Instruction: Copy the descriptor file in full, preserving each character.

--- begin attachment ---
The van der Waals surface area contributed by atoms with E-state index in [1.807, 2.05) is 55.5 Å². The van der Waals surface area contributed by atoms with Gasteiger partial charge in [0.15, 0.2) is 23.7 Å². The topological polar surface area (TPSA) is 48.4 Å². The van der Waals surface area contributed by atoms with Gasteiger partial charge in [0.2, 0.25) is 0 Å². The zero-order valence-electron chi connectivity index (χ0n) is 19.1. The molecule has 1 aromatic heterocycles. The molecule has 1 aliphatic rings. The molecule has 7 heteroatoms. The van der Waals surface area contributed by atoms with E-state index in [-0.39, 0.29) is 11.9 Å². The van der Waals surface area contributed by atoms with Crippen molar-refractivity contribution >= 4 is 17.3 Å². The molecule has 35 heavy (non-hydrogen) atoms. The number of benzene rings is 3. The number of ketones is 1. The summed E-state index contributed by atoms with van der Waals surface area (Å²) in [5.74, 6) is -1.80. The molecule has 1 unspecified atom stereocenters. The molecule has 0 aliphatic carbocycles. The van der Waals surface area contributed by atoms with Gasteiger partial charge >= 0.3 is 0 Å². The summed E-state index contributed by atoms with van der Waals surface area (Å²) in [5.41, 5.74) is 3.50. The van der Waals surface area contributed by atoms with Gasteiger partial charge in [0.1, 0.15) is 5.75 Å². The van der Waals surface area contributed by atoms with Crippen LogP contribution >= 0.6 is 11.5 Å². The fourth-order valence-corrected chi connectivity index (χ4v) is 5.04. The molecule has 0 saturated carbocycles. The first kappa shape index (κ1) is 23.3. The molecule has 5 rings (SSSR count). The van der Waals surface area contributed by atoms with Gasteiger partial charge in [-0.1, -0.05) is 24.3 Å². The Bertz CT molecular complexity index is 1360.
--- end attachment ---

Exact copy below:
The van der Waals surface area contributed by atoms with E-state index in [1.807, 2.05) is 55.5 Å². The van der Waals surface area contributed by atoms with Gasteiger partial charge in [0.15, 0.2) is 23.7 Å². The topological polar surface area (TPSA) is 48.4 Å². The van der Waals surface area contributed by atoms with Gasteiger partial charge in [0.2, 0.25) is 0 Å². The zero-order valence-electron chi connectivity index (χ0n) is 19.1. The molecule has 1 aromatic heterocycles. The molecule has 1 aliphatic rings. The molecule has 7 heteroatoms. The van der Waals surface area contributed by atoms with E-state index in [-0.39, 0.29) is 11.9 Å². The van der Waals surface area contributed by atoms with Crippen molar-refractivity contribution >= 4 is 17.3 Å². The molecule has 35 heavy (non-hydrogen) atoms. The number of benzene rings is 3. The number of ketones is 1. The summed E-state index contributed by atoms with van der Waals surface area (Å²) in [5.74, 6) is -1.80. The molecule has 1 unspecified atom stereocenters. The molecule has 0 aliphatic carbocycles. The van der Waals surface area contributed by atoms with Gasteiger partial charge >= 0.3 is 0 Å². The summed E-state index contributed by atoms with van der Waals surface area (Å²) in [5.41, 5.74) is 3.50. The van der Waals surface area contributed by atoms with Gasteiger partial charge in [0.1, 0.15) is 5.75 Å². The van der Waals surface area contributed by atoms with Crippen LogP contribution >= 0.6 is 11.5 Å². The fourth-order valence-corrected chi connectivity index (χ4v) is 5.04. The molecule has 0 saturated carbocycles. The first kappa shape index (κ1) is 23.3. The molecule has 5 rings (SSSR count). The van der Waals surface area contributed by atoms with Gasteiger partial charge in [-0.1, -0.05) is 24.3 Å². The Bertz CT molecular complexity index is 1360.